Reblogged from here
The Great Fire of London. The devastating conflagration that consumed so much of medieval London including St James Garlickhythe. Artist Lieve Verschuier
This post will of necessity prove to be short there being a dearth of information on both Katherine and the pre-Fire St James Garlickhythe Church where she was buried. The church was located on Garlick Hill, or Hithe, delightfully so named because of the garlic sold nearby. Thanks to John Stow we know that the Countess of Huntington the Lady Harbert was buried in that church or as it was then known, St James Garlick Hithe or Garlick Hive (1). A church was first mentioned on the site in 1170, although it had probably stood on the site for some considerable time before this. It was rebuilt in around 1326 by Richard Rothing, Sheriff, who was buried there and also left money for the maintenance of the fabric ( 2). Christian Steer has confirmed that this Countess of Huntington was indeed Katherine Plantagenet illegitimate daughter of Richard III (3). Sadly little is known about Katherine who remains just a footnote in history so it’s comforting to know that her burial place was known and recorded by Stow as well as in the early 16th century by the herald Thomas Benolt who noted ‘the countesse of huntyndon ladie Herbert wtout a stone’ (really William!). We do not know who her mother was, although there has been speculation, her date of birth or if she was a sibling to Richard’s illegitimate son John of Pontefract.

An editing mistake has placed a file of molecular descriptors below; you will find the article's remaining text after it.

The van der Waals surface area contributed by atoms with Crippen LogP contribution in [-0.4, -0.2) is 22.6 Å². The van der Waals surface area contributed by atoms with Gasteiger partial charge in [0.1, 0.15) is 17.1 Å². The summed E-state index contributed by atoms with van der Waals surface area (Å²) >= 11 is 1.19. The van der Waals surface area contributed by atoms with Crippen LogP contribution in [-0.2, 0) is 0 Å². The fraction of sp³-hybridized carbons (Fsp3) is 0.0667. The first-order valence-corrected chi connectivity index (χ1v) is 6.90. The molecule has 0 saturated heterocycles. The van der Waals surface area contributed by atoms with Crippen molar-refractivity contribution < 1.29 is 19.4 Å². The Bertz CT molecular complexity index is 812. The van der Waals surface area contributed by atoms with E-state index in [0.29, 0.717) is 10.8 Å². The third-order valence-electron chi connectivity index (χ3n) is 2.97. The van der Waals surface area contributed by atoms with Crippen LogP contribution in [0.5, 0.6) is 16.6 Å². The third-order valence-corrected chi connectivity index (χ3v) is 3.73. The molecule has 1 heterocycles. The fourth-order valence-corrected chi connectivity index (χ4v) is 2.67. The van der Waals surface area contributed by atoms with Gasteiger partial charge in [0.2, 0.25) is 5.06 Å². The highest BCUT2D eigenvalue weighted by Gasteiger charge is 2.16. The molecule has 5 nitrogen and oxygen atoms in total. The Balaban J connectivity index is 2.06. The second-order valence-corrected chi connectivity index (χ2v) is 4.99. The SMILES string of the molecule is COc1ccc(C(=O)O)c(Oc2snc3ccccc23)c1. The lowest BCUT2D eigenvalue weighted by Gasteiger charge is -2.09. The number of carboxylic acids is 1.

We do know she was married to William Herbert 2nd Earl of Pembroke about 1484 and presumed dead by 1487 when her husband was recorded as a widower at the coronation of Elizabeth of York. William who died 16th July 1491 aged 35 (although there is a possibility it could have been earlier in 1490) was buried at Tintern Abbey next to his first wife Mary Wydeville as he requested in his will ‘in or neare as may be the same where my dear and best loved wife resteth buried’. Mary, who died around 1483, was sister to Elizabeth Wydeville and thus aunt to Elizabeth of York.
Tintern Abbey, burial place of William Herbert and his first wife Mary Wydville close to the high altar to the north of his parents tomb.
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